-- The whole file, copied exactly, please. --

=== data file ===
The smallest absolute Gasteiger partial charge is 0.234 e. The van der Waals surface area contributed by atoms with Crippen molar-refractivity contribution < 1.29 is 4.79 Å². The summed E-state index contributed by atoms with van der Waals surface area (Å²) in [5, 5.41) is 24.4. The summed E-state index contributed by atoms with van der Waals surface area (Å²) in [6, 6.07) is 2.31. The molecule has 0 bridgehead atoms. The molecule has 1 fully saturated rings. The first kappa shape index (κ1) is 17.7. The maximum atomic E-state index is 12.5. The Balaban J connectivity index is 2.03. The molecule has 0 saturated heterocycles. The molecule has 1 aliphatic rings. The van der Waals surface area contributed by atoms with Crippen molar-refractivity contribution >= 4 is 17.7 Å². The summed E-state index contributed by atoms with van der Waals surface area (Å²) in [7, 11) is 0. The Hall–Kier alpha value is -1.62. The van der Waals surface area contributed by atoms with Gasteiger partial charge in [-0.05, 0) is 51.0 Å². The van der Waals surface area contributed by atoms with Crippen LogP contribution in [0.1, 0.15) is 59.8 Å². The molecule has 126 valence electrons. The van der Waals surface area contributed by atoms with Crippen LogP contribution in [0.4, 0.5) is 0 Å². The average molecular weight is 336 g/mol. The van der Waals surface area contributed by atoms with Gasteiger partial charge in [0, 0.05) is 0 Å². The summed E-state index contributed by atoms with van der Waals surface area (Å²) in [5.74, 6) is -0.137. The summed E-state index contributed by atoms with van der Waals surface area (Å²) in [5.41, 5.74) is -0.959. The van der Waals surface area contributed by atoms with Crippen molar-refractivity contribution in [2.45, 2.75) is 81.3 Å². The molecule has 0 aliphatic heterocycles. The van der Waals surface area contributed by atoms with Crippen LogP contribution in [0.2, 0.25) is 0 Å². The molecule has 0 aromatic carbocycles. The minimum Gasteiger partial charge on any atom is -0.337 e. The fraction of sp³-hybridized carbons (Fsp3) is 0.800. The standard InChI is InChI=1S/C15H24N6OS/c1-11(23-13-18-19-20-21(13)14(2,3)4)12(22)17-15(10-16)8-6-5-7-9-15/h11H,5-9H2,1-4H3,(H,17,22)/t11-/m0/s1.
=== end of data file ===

The smallest absolute Gasteiger partial charge is 0.234 e. The van der Waals surface area contributed by atoms with Crippen molar-refractivity contribution < 1.29 is 4.79 Å². The summed E-state index contributed by atoms with van der Waals surface area (Å²) in [5, 5.41) is 24.4. The summed E-state index contributed by atoms with van der Waals surface area (Å²) in [6, 6.07) is 2.31. The molecule has 0 bridgehead atoms. The molecule has 1 fully saturated rings. The first kappa shape index (κ1) is 17.7. The maximum atomic E-state index is 12.5. The Balaban J connectivity index is 2.03. The molecule has 0 saturated heterocycles. The molecule has 1 aliphatic rings. The van der Waals surface area contributed by atoms with Crippen molar-refractivity contribution >= 4 is 17.7 Å². The summed E-state index contributed by atoms with van der Waals surface area (Å²) in [7, 11) is 0. The Hall–Kier alpha value is -1.62. The van der Waals surface area contributed by atoms with Gasteiger partial charge in [-0.05, 0) is 51.0 Å². The van der Waals surface area contributed by atoms with Crippen LogP contribution in [0.1, 0.15) is 59.8 Å². The molecule has 126 valence electrons. The van der Waals surface area contributed by atoms with Crippen LogP contribution in [0.4, 0.5) is 0 Å². The average molecular weight is 336 g/mol. The van der Waals surface area contributed by atoms with Gasteiger partial charge in [0, 0.05) is 0 Å². The summed E-state index contributed by atoms with van der Waals surface area (Å²) in [5.74, 6) is -0.137. The summed E-state index contributed by atoms with van der Waals surface area (Å²) in [5.41, 5.74) is -0.959. The van der Waals surface area contributed by atoms with Crippen molar-refractivity contribution in [2.45, 2.75) is 81.3 Å². The molecule has 0 aliphatic heterocycles. The van der Waals surface area contributed by atoms with Crippen LogP contribution in [0.2, 0.25) is 0 Å². The molecule has 0 aromatic carbocycles. The minimum Gasteiger partial charge on any atom is -0.337 e. The fraction of sp³-hybridized carbons (Fsp3) is 0.800. The standard InChI is InChI=1S/C15H24N6OS/c1-11(23-13-18-19-20-21(13)14(2,3)4)12(22)17-15(10-16)8-6-5-7-9-15/h11H,5-9H2,1-4H3,(H,17,22)/t11-/m0/s1.